Nanjing scooter.jpg

Every two minutes someone in China commits suicide. On the country's most famous bridge, one man tries to stop as many as possible.

Text and Photos: Remko Tanis

in Nanjing, China

Chen Si looks at Saturday’s newspaper. 'Another One Jumped Off the Bridge', reads the headline on page B9. Below the bold print, a photo shows the body of a 24-year-old who ended his life, according to the paper after his heart had been broken by a girl. He climbed over the low, steel barricade, looked at the muddy waters of the Yangtze below, and jumped.


News like that doesn’t even make the front page anymore in Nanjing, the ancient capital of the Chinese empire. Each year,150 to 200 people come to this bridge to kill themselves. State media claim the span has overtaken the Golden Gate Bridge as the number one suicide spot in the world.

On a balmy Wednesday in September 2003, Chen Si (44) took his daughter for a walk across the imposing Nanjing Yangtze River Bridge. At almost 5 kilometers long, four traffic lanes share the top deck with two sidewalks for pedestrians and motorbikes. On the lower deck, train tracks carry high speed and regular trains between the megacities of Beijing, Shanghai and Chengdu.

Construction of the bridge was completed in 1968, when China was still a country of impoverished peasants. It was the first bridge crossing the Yangtze, China’s longest river. At the time it was also the longest bridge in the world carrying both trains and vehicles, an accomplishment which makes it the most famous bridge in China even after half a century.

Nanjing Yangtze River Bridge, China. (C) Remko Tanis

Chen had been living in Nanjing since 1990, but until that day in 2003 he had never visited the bridge. “Walking there with my daughter, we passed a girl. She was 18 or 19 years old. All of a sudden, she climbed over the side and jumped. In a flash I grabbed the collar of her coat. She was very light, so without much effort I was able to pull her back onto the bridge.”

The girl told him she wanted to kill herself because she had been cheated out of several thousand yuan (a few hundred dollars). Chen: “I talked some sense into her, until her family came to pick her up. That’s when I realized how easy it can be to save someone.”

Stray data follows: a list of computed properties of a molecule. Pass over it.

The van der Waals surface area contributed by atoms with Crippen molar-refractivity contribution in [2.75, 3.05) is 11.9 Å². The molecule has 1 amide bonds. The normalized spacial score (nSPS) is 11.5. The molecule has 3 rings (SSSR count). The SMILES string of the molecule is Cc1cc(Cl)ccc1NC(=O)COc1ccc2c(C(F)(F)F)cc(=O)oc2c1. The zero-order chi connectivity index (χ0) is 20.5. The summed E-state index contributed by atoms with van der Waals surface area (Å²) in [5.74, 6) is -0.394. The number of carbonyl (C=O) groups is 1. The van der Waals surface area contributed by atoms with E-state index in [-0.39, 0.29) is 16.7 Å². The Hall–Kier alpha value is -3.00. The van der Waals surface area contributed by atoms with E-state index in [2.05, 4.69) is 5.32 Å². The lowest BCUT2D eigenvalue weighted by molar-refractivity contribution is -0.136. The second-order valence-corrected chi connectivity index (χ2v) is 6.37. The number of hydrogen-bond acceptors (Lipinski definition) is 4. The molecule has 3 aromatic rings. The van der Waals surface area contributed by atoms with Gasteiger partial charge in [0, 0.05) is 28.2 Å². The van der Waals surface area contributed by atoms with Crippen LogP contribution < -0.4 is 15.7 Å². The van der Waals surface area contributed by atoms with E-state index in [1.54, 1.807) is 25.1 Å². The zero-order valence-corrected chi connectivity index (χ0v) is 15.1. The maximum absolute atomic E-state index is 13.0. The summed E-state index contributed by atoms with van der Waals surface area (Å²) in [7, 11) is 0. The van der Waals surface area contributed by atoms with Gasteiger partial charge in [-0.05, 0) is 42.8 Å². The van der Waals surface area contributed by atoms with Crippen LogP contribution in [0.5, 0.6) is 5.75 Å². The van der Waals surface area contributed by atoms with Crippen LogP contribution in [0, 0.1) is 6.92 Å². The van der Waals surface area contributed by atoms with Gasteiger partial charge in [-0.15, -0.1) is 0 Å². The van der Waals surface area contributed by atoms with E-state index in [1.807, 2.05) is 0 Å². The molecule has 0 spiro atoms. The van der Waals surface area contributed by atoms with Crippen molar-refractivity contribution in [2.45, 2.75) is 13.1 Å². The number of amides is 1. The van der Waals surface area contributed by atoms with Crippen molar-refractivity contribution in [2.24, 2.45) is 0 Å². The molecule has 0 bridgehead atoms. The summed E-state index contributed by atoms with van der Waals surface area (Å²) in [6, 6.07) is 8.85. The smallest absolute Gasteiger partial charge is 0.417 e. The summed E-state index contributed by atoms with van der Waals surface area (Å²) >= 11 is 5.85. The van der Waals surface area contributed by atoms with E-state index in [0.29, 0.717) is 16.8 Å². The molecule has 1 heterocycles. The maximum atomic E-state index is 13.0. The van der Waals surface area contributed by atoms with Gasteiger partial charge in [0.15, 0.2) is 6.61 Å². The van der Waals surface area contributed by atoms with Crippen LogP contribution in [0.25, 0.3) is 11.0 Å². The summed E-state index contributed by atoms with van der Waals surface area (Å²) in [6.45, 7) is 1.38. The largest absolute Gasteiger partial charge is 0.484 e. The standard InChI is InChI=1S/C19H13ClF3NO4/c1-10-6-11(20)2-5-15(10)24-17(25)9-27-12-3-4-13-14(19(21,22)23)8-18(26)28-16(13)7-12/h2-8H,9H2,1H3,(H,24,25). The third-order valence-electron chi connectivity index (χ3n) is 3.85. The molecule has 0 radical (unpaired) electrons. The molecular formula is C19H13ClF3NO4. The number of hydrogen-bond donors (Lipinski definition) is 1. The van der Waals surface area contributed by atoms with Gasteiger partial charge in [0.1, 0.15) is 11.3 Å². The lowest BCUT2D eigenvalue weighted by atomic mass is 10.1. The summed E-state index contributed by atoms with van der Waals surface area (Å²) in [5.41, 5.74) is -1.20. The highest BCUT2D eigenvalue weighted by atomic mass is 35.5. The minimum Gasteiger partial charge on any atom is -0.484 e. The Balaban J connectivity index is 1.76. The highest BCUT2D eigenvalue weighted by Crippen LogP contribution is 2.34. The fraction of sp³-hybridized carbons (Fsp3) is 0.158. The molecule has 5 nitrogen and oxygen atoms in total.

When he saw a report on tv a week later about the large number of Chinese people who kill themselves in a year, it hit him. “What I had done for this girl I would have to do more often for other people as well.'“

A lot more often, as it turned out. Chen decided to start patrolling the bridge every weekend. His first patrol was 19 September 2003. He hasn’t missed a weekend since, first patrolling on foot but since 2005 on a motorcycle to move fast whenever he spots someone who might jump.

Each year 250,000 to 300,000 people commit suicide in China. That’s roughly 1 in 5,000 people. To compare: in the Netherlands 1 in 11,000 people ends his or her own life.

Suicide is the most common cause of death among Chinese 15- to 35-year-olds.

These are young people trying to escape the pressures of fast changing, contemporary China. Like the pressure to be number one in school and of being the only child in the family. The pressure to find good job, a suitable partner and the money to buy an apartment - which is unaffordable for the vast majority of twenty-somethings. The pressure to take care of aging parents, as society demands.

Recently Chen ‘celebrated’ another anniversary of his weekend job as a watchman on the bridge. He did this by doing what he has been doing ever since early this centrury: by riding his motorcycle across the bridge, from sunrise to sunset.

On suicide patrol: Chen Si on the Yangtze River Bridge in Nanjing, China. (C) Remko Tanis

To get to the top deck of the bridge takes 140 steps of a dark staircase in one of the vast pillars of the bridge. Twenty steps up, turn, next twenty steps, repeat. Each turn gets you further from the ground and, for the many who had the intention, closer to the fatal fall into the river.

Over the years, Chen has saved hundreds of lives. Like those of Zhang and Wang, two teenage girls he spotted recently.

“I saw them at 10:50 a.m., standing on the East side of the bridge,” Chen recalls. “They had left their bags a bit further down the road and were just standing there, looking over the side, crying.”

Both came from the poor province of Anhui in Eastern China. They had been working for six months in a factory on the northern shore of the Yangtze River. Now they wanted to go home to help out with the rice harvest.